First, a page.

Timber, or shall we say wood, one of the warmest materials available for finishes and building construction is also easily one of the most sustainable materials in the world – because it naturally grows and can be forested as required … as it just keeps growing back if managed properly.
I just love timber as a building material, the smell of freshly cut boards, the soft tactile finish and the natural unique pattern of the material is just very pleasing to the eyes and soul. Might have something to do with my childhood. You see, spending my early years with a national park on my doorstep, no literally - a great big forest across the street, where I used to climb trees and built my very first house, a tree house of course, has engrained timber deep into my DNA.
Nowadays, all grown up working as an architect I feel myself drawn to this material in very different ways – be it furniture design, floor finish, cladding or structure – timber is always a key contender. With new tools, like cnc cutters, and top notch craftsmanship there are also many new opportunities to give this very traditional material a new shine.
Although not considered that much for larger buildings in the recent past, timber products have evolved quite substantially and may even be the green solution to the biggest issue facing our generation. In the next 30 years the world’s population will increase quite a bit and that coupled with two thirds of us living in urban areas we find ourselves in the need for some serious house building. Timber, cleverly engineered into cross laminated panels (CLT) for example, is as strong as concrete or steel but a lot lighter, thermally more efficient and most importantly you can use all the off-cuts, of course recycle into new boards and other things, or in other words, even if they just go into your stove at home, nothing goes to waste!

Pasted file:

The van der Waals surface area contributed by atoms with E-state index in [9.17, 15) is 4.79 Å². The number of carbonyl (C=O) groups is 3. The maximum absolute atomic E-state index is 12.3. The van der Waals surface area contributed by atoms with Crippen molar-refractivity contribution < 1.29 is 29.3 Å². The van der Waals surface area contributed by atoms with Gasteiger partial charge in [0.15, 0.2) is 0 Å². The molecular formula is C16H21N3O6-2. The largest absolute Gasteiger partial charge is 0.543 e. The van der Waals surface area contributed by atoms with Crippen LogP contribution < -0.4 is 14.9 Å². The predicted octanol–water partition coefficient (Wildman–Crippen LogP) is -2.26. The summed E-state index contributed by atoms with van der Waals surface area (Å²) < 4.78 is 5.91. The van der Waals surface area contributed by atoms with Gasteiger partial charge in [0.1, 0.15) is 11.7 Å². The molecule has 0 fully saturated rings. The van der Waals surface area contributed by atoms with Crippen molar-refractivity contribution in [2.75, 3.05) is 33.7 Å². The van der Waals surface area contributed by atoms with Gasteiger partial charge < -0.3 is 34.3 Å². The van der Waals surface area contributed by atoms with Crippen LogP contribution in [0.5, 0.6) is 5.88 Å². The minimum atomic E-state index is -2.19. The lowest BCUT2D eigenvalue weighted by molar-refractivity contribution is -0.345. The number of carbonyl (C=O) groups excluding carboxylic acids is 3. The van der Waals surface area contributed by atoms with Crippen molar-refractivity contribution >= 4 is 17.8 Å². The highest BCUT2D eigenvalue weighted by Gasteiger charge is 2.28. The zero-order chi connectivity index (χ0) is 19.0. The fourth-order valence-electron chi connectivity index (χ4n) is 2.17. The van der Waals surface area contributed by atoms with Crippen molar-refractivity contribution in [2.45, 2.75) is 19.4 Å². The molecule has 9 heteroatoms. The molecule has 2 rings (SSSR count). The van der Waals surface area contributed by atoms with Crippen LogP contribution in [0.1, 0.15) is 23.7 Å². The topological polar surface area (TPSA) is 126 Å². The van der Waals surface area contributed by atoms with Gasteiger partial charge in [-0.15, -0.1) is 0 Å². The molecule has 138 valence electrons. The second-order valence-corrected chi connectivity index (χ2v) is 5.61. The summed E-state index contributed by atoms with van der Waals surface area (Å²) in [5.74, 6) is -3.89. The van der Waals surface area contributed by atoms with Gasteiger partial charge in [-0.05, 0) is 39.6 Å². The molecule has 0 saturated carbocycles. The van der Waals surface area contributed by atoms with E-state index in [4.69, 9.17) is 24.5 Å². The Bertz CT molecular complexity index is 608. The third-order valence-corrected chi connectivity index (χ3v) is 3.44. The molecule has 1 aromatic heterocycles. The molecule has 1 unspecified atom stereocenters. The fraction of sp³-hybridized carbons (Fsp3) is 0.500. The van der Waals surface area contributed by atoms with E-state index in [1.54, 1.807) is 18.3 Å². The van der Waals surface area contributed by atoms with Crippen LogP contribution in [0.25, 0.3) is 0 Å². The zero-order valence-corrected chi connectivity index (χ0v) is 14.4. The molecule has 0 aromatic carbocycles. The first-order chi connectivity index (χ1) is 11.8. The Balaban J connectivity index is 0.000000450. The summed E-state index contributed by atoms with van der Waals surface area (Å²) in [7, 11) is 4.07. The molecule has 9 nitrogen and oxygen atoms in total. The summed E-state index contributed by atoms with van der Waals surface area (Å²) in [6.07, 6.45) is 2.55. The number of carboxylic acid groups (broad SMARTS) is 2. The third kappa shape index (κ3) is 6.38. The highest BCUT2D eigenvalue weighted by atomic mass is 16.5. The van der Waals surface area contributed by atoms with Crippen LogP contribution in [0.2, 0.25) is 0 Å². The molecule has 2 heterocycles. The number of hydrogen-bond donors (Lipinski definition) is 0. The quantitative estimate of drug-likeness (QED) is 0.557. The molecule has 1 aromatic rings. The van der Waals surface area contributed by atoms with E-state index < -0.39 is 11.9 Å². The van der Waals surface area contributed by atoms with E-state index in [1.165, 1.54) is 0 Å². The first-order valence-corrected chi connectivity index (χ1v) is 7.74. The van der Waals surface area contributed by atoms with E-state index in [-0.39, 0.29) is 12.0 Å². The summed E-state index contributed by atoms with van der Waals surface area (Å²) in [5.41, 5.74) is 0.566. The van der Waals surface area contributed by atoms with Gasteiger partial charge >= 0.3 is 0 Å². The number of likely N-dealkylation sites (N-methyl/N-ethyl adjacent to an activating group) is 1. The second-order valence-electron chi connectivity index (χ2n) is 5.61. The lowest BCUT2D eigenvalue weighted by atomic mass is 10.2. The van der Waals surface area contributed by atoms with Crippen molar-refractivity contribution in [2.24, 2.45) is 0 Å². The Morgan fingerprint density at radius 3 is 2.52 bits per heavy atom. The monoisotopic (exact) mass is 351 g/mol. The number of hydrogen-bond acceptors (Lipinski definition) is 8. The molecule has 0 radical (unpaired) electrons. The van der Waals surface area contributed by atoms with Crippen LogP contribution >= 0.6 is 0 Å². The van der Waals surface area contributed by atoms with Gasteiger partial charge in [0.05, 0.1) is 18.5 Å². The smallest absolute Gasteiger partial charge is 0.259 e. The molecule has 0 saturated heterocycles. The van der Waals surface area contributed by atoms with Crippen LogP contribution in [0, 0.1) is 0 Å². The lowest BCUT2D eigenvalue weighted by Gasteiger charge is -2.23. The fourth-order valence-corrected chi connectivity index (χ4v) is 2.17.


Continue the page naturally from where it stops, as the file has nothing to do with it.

Pre-fabricated off-site CLT panels can be slotted together on site quickly to generate building structures that can be fitted out quickly speeding up the construction process and allow you to move in earlier than expected. Now you might think – wood, really, is this a good idea? Is that not a fire concern? Yes and no, it is clearly something to watch out for and no, the engineered timber is very dense reducing the risk of fire spread. Fire tests show that engineered timber in some instances performs better than steel which bends and melts from a certain temperature.
I just love the fact that we can ‘grow’ our own building material and get fresh air while doing so. Yes, it takes a bit of time and careful management but countries like Germany and Austria provide most of the European engineered timber while increasing their forest coverage year on year. Amazing. On that note I need to get going on a timber house design, will start a bit smaller though as shown in the video above, haha, but I will share it with you soon.
Creative weekend all and of course happy Thanksgiving to all my American friends,
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